Our recommended format for accessible content is a combination of HTML web pages for narrative, charts and graphs, with data provided in usable formats such as CSV and Excel. We also offer users the option to download the narrative in PDF format.
In addition, users can download the processing code for the PIM, which is available from the ONS Github account. The PIM is the core production method for compiling estimates of capital stocks and consumption of fixed capital.
The capital stocks and consumption of fixed capital releases and time series datasets are available to download free from the ONS website at 9.30am on the day of publication and conform to the standards set out in the UK Statistics Authority’s Code of Practice for Official Statistics. Time series used in the capital stocks and consumption of fixed capital statistical bulletin and time series datasets carry unique identifiers for ease of use. The statistical bulletin also includes commentary on the main dataset trends in addition to relevant graphs and tables.
In addition to this Quality and Methodology Information (QMI) report, basic quality information can be found in the Capital stocks user guide.
For information regarding conditions of access to data, please refer to:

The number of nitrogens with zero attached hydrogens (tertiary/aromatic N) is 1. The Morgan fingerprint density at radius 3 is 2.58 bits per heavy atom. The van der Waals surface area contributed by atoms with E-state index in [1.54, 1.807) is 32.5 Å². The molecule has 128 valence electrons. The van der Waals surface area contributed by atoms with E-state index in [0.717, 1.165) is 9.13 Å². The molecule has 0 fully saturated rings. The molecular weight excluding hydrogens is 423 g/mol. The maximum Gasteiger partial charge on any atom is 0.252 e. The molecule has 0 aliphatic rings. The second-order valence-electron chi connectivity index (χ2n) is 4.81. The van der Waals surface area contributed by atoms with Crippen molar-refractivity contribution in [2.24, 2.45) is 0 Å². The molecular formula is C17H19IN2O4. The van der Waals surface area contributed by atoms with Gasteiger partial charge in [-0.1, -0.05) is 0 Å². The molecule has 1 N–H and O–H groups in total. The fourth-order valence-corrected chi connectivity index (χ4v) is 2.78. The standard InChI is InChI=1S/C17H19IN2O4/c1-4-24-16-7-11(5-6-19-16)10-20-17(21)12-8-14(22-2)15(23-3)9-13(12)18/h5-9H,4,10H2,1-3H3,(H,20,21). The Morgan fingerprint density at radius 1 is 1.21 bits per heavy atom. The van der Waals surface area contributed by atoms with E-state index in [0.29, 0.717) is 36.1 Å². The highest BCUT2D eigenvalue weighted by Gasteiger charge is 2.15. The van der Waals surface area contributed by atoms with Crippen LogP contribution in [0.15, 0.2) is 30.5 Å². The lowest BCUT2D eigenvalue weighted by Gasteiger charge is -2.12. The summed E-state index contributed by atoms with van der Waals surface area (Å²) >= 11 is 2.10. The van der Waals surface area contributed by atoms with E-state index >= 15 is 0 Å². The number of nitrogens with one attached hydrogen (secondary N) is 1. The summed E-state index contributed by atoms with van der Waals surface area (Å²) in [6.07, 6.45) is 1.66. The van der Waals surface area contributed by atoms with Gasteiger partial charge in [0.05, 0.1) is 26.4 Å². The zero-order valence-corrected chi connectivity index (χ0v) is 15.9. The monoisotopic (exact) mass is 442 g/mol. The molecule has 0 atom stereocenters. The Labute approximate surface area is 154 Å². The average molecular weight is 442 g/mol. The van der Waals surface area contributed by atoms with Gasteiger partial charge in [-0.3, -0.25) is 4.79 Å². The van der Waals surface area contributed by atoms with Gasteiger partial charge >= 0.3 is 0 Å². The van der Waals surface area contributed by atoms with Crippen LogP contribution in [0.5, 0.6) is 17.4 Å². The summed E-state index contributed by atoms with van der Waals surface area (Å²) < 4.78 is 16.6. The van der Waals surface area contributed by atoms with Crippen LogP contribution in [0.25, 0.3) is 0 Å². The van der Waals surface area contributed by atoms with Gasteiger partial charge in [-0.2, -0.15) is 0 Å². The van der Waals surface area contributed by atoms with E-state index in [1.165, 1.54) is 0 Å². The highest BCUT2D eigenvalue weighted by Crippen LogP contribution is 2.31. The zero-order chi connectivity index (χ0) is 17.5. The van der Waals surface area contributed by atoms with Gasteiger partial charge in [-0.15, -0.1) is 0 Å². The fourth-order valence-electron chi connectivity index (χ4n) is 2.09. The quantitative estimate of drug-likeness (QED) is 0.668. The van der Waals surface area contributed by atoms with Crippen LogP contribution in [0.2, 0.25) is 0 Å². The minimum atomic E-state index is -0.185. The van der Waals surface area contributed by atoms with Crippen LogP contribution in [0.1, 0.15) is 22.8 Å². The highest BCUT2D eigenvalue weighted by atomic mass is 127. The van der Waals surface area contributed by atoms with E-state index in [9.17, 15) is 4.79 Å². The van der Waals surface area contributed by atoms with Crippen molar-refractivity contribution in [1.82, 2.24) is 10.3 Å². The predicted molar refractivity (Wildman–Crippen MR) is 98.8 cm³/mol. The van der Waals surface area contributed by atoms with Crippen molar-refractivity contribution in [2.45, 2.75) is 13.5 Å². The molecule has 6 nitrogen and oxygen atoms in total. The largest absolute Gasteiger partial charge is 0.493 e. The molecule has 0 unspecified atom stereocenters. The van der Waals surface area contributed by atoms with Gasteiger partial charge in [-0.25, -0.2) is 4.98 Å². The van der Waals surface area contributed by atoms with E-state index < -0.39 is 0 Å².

the ONS’s terms and conditions for data on the website
information about copyright and reuse of published data
- information about how we publish statistics
the Virtual Microdata Laboratory where you can access microdata
Timeliness and punctuality
Capital consumption and capital stocks estimates are published as National Statistics around eight to ten months after the end of the reference year, and approximately two months after the annual Blue Book publication. These estimates are published with more detailed breakdowns in the capital stocks, capital consumption and non-financial balance sheet publications, as National Statistics.
In response to user requirements, since April 2021, capital consumption and capital stocks estimates are published as preliminary annual measures at approximately four months after the end of the reference year, as experimental statistics.
For more details on related releases, the GOV.UK release calendar is available online and provides advance notice of release dates. In the unlikely event of a change to the pre-announced release schedule, public attention will be drawn to the change and the reasons for the change will be explained fully at the same time, as set out in the Code of Practice for Official Statistics.
Concepts and definitions (including list of changes to definitions)
Industry breakdowns are consistent with the UK Standard Industrial Classification 2007 (SIC 2007).
Sectors are consistent with the national accounts sectors as institutional producers of the economy, for example:
private non-financial corporations
government (including central and local government)
non-profit institutions serving households
Geography (including list of changes to boundaries)
Capital stocks and consumption of fixed capital estimates are produced by the ONS for the UK.Nôl i'r tabl cynnwys
Capital stocks estimates are calculated using the Perpetual Inventory Method (PIM). This involves cumulating gross fixed capital formation (GFCF) across time and accounting for retirement and depreciation. Further information is available in our Capital stocks user guide.
How we collect the data, main data sources and accuracy